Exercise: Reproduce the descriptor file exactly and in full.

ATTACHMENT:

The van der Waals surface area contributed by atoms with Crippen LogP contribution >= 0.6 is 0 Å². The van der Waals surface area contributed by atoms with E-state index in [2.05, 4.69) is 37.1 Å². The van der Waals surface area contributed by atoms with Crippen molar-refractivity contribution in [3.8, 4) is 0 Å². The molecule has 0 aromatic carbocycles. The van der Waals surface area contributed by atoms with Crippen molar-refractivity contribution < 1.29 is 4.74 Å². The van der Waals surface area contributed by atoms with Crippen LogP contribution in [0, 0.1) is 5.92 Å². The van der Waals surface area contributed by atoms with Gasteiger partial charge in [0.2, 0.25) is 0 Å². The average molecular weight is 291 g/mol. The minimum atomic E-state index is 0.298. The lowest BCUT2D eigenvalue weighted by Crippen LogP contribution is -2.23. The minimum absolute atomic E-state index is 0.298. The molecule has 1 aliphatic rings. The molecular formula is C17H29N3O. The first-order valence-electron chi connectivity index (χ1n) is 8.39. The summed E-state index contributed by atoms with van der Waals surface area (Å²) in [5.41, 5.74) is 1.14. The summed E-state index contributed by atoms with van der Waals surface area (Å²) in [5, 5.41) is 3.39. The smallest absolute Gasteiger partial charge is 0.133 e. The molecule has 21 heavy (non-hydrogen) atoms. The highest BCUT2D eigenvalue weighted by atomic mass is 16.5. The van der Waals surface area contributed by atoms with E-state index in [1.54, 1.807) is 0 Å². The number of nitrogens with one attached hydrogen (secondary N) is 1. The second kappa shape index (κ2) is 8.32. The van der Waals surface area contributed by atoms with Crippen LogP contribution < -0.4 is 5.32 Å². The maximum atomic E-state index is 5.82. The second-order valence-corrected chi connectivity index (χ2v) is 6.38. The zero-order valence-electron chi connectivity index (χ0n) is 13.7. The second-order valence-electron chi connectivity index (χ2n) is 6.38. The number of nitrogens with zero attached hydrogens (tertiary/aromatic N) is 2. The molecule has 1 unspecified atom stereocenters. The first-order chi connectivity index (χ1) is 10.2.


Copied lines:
The van der Waals surface area contributed by atoms with Crippen LogP contribution >= 0.6 is 0 Å². The van der Waals surface area contributed by atoms with E-state index in [2.05, 4.69) is 37.1 Å². The van der Waals surface area contributed by atoms with Crippen molar-refractivity contribution in [3.8, 4) is 0 Å². The molecule has 0 aromatic carbocycles. The van der Waals surface area contributed by atoms with Crippen molar-refractivity contribution < 1.29 is 4.74 Å². The van der Waals surface area contributed by atoms with Crippen LogP contribution in [0, 0.1) is 5.92 Å². The van der Waals surface area contributed by atoms with Gasteiger partial charge in [0.2, 0.25) is 0 Å². The average molecular weight is 291 g/mol. The minimum atomic E-state index is 0.298. The lowest BCUT2D eigenvalue weighted by Crippen LogP contribution is -2.23. The minimum absolute atomic E-state index is 0.298. The molecule has 1 aliphatic rings. The molecular formula is C17H29N3O. The first-order valence-electron chi connectivity index (χ1n) is 8.39. The summed E-state index contributed by atoms with van der Waals surface area (Å²) in [5.41, 5.74) is 1.14. The summed E-state index contributed by atoms with van der Waals surface area (Å²) in [5, 5.41) is 3.39. The smallest absolute Gasteiger partial charge is 0.133 e. The molecule has 21 heavy (non-hydrogen) atoms. The highest BCUT2D eigenvalue weighted by atomic mass is 16.5. The van der Waals surface area contributed by atoms with E-state index in [1.54, 1.807) is 0 Å². The number of nitrogens with one attached hydrogen (secondary N) is 1. The second kappa shape index (κ2) is 8.32. The van der Waals surface area contributed by atoms with Crippen LogP contribution < -0.4 is 5.32 Å². The maximum atomic E-state index is 5.82. The second-order valence-corrected chi connectivity index (χ2v) is 6.38. The zero-order valence-electron chi connectivity index (χ0n) is 13.7. The second-order valence-electron chi connectivity index (χ2n) is 6.38. The number of nitrogens with zero attached hydrogens (tertiary/aromatic N) is 2. The molecule has 1 unspecified atom stereocenters. The first-order chi connectivity index (χ1) is 10.2.